Sure! I think that when you work with someone of that calibre and with so much experience in music, you can’t help but be educated, you know? Pulling apart the records and even just listening to his records, especially some of the lesser-known ones that you don’t hear on the radio every day – it’s such an education!
Yeah! You guys got a chance to listen to the master-tapes of some of the best records made in that era – Madman Across The Water, Good Bye Yellow Brick Road …
Incredible. We’re so lucky and so humbled to have been given this opportunity – I mean, he could have given them to anyone; and for some reason, he stayed with us! And we’re very glad that he did. I mean, the production on those records is incredible. It’s an iconic sound and it’s timeless as well. You know what I mean, it’s such a great period of music in general and it was a real golden era and he really came in in the ‘70s and he was doing two to three records a year and was constantly on the road – I mean, he worked his ass off. He’s still working his ass off today! So yeah, that was an amazing time! But [Good Morning To The Night] is just Volume One; we’re doing three more volumes of this series of Elton John’s material.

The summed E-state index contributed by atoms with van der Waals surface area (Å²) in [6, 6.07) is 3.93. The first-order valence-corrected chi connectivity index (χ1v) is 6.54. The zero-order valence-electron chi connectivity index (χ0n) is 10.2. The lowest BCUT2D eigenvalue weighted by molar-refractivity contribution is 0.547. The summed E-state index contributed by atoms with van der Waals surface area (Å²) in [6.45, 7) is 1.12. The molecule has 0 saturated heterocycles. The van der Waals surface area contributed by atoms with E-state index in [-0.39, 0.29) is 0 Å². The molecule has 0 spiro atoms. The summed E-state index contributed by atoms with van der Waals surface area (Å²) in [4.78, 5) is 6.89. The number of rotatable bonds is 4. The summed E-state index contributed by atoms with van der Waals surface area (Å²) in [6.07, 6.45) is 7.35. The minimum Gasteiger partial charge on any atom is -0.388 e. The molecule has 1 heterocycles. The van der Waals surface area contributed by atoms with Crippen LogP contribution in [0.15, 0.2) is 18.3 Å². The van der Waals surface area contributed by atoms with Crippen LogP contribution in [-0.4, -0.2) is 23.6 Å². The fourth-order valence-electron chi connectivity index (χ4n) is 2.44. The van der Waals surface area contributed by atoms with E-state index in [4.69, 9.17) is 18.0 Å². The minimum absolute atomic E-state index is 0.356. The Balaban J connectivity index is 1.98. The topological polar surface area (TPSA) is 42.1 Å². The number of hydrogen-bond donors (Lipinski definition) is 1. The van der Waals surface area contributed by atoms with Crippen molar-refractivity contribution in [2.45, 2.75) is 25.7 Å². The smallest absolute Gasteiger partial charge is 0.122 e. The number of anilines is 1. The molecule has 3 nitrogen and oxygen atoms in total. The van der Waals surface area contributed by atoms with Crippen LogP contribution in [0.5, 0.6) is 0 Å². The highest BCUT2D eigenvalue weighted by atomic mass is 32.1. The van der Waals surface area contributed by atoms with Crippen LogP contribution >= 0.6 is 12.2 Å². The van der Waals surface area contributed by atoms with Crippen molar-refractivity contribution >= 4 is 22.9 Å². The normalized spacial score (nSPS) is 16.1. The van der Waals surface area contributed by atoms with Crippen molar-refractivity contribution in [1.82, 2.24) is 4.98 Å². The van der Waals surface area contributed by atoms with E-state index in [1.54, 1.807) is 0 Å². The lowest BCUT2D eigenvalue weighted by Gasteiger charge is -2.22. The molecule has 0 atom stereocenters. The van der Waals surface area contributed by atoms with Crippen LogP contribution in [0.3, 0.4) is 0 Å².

Well, you have so much material to work with – I mean, that’s like hundreds of songs, isn’t it?
I know, it’s incredible, right? He’s done so much in his career, and we’re really just scratching the surface on this record.
So the story goes that Elton John visits a record store in Sydney, and finds your self-titled record. He loves it so much he gets in contact with his record company. Of course, everything snowballs from there – but how did you guys find out about his interest in your music?
Well basically we found out when he called us. [Laughs] He called up Nick and Nick was in a dentist’s chair or something, or having a massage or something, I can’t remember. And [Elton John] was like, “I love your record, I think it’s incredible,” and Nick was like, “We have to meet up!” [Elton John] was in Sydney at the time, so we met up with him at his hotel and we had tea and just hung out and talked about music and art and everything, and he really just said to us, “Look, I want to do anything I can to help you guys,” and we were just like, wow. That’s amazing when someone with so much talent actually wants to help you. And he’s really cool like that! We’re not the only people he does this for; there’s so many people all over the planet that he is helping out – either personally or through his management company or through the AIDS Foundation; he’s that kind of guy. He’s not just sitting around, counting his money!